Common used VMware Memory Performance Metrics on vSphere Client

The vSphere Client exposes several memory performance statistics for users to identify VM memory usage.

Some of the important memory performance metrics follow. Each metric name appears under the Measurement column of the Performance Chart Legend, as shown in the following screenshot:

http://communities.vmware.com/servlet/JiveServlet/downloadImage/6421/Performance_Charts_VM.png

  • Active: The amount of guest physical memory that is being used by the VM. Active memory may be different from what is seen inside the guest operating system. This is because the guest operating system generally has a more precise view about what memory is “active” than the hypervisor because it knows when applications allocate or deallocate memory. In addition, the sampling technique used by ESX often takes time to converge, so the memory usage measured in the guest operating system may be more accurate when the workload memory usage is fluctuating.
  • Shared: The amount of guest physical memory shared through transparent page sharing. This includes the memory shared with other VMs and the memory shared within the VM.
  • Consumed: The amount of host physical memory allocated to the VM, accounting for saving from memory sharing with other VMs. When multiple VMs share a host memory region, each VM is accounted to consume the shared memory proportionally based on the total references to that host memory. For example, if a VM has 100MB host memory equally shared with the other three VMs, the Consumed memory only accounts for 25MB. If the 100MB memory is only shared within the VM, the Consumed memory accounts for 100MB.

    Note that for a host that is not memory overcommitted, the Consumed memory represents a “high water mark” of the memory usage by the VM. It is possible that in the past, the VM was actively using a large amount of host physical memory but currently it is not. Because host memory is not overcommitted, the Consumed memory will not be shrunk through ballooning or swapping. Hence, the Consumed memory could be much higher than the Active memory when host memory is not overcommitted.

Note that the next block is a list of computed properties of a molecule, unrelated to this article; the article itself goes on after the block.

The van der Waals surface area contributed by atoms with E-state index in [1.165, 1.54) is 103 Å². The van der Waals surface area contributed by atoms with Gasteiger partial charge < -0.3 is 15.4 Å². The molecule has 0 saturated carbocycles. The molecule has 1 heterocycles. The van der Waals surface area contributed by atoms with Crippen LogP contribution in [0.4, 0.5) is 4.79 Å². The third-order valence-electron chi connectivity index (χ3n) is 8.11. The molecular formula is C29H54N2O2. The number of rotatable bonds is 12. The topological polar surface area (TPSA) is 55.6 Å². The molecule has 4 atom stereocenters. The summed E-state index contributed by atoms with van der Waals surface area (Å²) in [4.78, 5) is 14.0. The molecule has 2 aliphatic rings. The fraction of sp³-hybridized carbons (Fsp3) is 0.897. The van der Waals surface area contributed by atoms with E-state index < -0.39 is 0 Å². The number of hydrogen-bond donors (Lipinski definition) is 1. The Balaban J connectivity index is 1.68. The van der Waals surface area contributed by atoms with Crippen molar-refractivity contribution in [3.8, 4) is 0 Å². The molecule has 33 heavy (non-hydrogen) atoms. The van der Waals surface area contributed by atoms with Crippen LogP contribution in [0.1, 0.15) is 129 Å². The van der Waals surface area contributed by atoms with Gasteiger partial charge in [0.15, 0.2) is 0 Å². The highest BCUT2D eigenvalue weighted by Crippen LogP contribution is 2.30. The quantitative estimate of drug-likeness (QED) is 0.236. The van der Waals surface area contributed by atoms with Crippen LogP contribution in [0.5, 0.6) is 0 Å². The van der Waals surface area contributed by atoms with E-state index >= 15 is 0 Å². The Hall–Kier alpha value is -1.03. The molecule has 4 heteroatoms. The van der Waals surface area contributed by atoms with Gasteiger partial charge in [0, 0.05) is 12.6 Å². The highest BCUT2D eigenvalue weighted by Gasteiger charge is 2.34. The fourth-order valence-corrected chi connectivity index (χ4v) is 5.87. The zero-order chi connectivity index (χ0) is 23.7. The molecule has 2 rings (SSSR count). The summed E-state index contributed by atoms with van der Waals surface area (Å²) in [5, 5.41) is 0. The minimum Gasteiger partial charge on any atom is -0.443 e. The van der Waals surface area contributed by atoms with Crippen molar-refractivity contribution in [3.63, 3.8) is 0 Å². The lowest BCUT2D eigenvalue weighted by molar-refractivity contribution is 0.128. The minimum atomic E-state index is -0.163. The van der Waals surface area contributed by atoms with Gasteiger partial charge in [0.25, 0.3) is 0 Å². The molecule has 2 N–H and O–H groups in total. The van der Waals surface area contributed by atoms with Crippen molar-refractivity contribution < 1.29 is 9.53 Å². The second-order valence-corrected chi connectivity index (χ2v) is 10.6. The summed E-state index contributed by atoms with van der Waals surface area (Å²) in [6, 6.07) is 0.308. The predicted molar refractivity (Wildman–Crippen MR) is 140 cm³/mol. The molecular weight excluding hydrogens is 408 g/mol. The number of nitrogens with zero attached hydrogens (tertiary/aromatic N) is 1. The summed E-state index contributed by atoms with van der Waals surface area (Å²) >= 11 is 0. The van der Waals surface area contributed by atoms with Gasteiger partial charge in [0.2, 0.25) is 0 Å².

• Granted: The amount of guest physical memory currently backed by the host physical memory. Due to memory sharing, the Granted memory is greater than or equal to the Consumed memory. For instance, assuming a guest allocates 100MB memory while the whole memory are zeroes, once all the zeroed pages are shared, the VM’s Granted memory is 100MB but the VM’s Consumed memory is only 4k.
  • Overhead: The extra host physical memory used by the ESX to run a VM. The Overhead memory has two components: 1) System wide overhead from VMkernel; 2) Additional overhead for each VM, including the space reserved for the VM frame buffer and various virtualization data structures. Since the Overhead memory always resides in host memory, ESX must reserve memory for it. Thus a VM’s memory reservation has two individual components: user-specified memory reservation and overhead memory reservation. For example, if the user specifies a 1GB reservation and the Overhead memory for the VM is 100MB, the VM’s memory reservation when powered on would be 1.1GB.
  • Balloon: The amount of guest physical memory that is currently reclaimed through the balloon driver.
  • Swapped: The amount of guest physical memory swapped out to the VM’s swap device by ESX.
  • Swapped in rate: The rate at which the host physical memory is being swapped in from the host swap device.
  • Swapped out rate: The rate at which the host physical memory is being swapped out to the host swap device.

more details, please check VMware Community

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